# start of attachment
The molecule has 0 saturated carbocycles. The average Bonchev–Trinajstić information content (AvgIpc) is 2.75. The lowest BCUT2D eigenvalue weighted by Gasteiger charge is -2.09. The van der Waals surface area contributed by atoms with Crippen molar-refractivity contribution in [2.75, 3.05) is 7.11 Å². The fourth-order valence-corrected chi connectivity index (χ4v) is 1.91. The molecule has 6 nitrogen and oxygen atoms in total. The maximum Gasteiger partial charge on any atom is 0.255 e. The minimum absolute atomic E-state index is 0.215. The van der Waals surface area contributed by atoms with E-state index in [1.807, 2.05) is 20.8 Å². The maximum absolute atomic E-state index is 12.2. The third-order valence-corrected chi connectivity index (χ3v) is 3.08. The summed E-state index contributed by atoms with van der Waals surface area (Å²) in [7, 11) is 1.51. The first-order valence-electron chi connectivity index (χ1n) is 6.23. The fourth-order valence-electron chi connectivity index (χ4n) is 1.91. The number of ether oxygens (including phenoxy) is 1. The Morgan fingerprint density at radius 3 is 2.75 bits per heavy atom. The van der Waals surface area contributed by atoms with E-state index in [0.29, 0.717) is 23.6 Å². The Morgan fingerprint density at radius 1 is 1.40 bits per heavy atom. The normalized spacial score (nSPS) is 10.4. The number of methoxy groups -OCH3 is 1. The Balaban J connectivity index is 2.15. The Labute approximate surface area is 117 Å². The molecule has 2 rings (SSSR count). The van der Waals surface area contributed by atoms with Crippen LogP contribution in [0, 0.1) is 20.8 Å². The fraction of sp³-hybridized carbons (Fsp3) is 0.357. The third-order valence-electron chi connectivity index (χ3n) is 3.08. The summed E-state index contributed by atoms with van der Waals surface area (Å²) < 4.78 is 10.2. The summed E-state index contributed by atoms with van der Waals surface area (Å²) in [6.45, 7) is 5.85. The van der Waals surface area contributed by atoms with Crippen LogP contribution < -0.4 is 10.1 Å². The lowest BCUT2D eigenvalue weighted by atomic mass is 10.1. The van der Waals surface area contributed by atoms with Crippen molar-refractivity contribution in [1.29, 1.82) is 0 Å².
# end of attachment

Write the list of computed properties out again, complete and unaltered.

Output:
The molecule has 0 saturated carbocycles. The average Bonchev–Trinajstić information content (AvgIpc) is 2.75. The lowest BCUT2D eigenvalue weighted by Gasteiger charge is -2.09. The van der Waals surface area contributed by atoms with Crippen molar-refractivity contribution in [2.75, 3.05) is 7.11 Å². The fourth-order valence-corrected chi connectivity index (χ4v) is 1.91. The molecule has 6 nitrogen and oxygen atoms in total. The maximum Gasteiger partial charge on any atom is 0.255 e. The minimum absolute atomic E-state index is 0.215. The van der Waals surface area contributed by atoms with E-state index in [1.807, 2.05) is 20.8 Å². The maximum absolute atomic E-state index is 12.2. The third-order valence-corrected chi connectivity index (χ3v) is 3.08. The summed E-state index contributed by atoms with van der Waals surface area (Å²) in [7, 11) is 1.51. The first-order valence-electron chi connectivity index (χ1n) is 6.23. The fourth-order valence-electron chi connectivity index (χ4n) is 1.91. The number of ether oxygens (including phenoxy) is 1. The Morgan fingerprint density at radius 3 is 2.75 bits per heavy atom. The van der Waals surface area contributed by atoms with E-state index in [0.29, 0.717) is 23.6 Å². The Morgan fingerprint density at radius 1 is 1.40 bits per heavy atom. The normalized spacial score (nSPS) is 10.4. The number of methoxy groups -OCH3 is 1. The Balaban J connectivity index is 2.15. The Labute approximate surface area is 117 Å². The molecule has 2 rings (SSSR count). The van der Waals surface area contributed by atoms with Crippen LogP contribution in [0, 0.1) is 20.8 Å². The fraction of sp³-hybridized carbons (Fsp3) is 0.357. The third-order valence-electron chi connectivity index (χ3n) is 3.08. The summed E-state index contributed by atoms with van der Waals surface area (Å²) < 4.78 is 10.2. The summed E-state index contributed by atoms with van der Waals surface area (Å²) in [6.45, 7) is 5.85. The van der Waals surface area contributed by atoms with Crippen LogP contribution < -0.4 is 10.1 Å². The lowest BCUT2D eigenvalue weighted by atomic mass is 10.1. The van der Waals surface area contributed by atoms with Crippen molar-refractivity contribution in [1.29, 1.82) is 0 Å².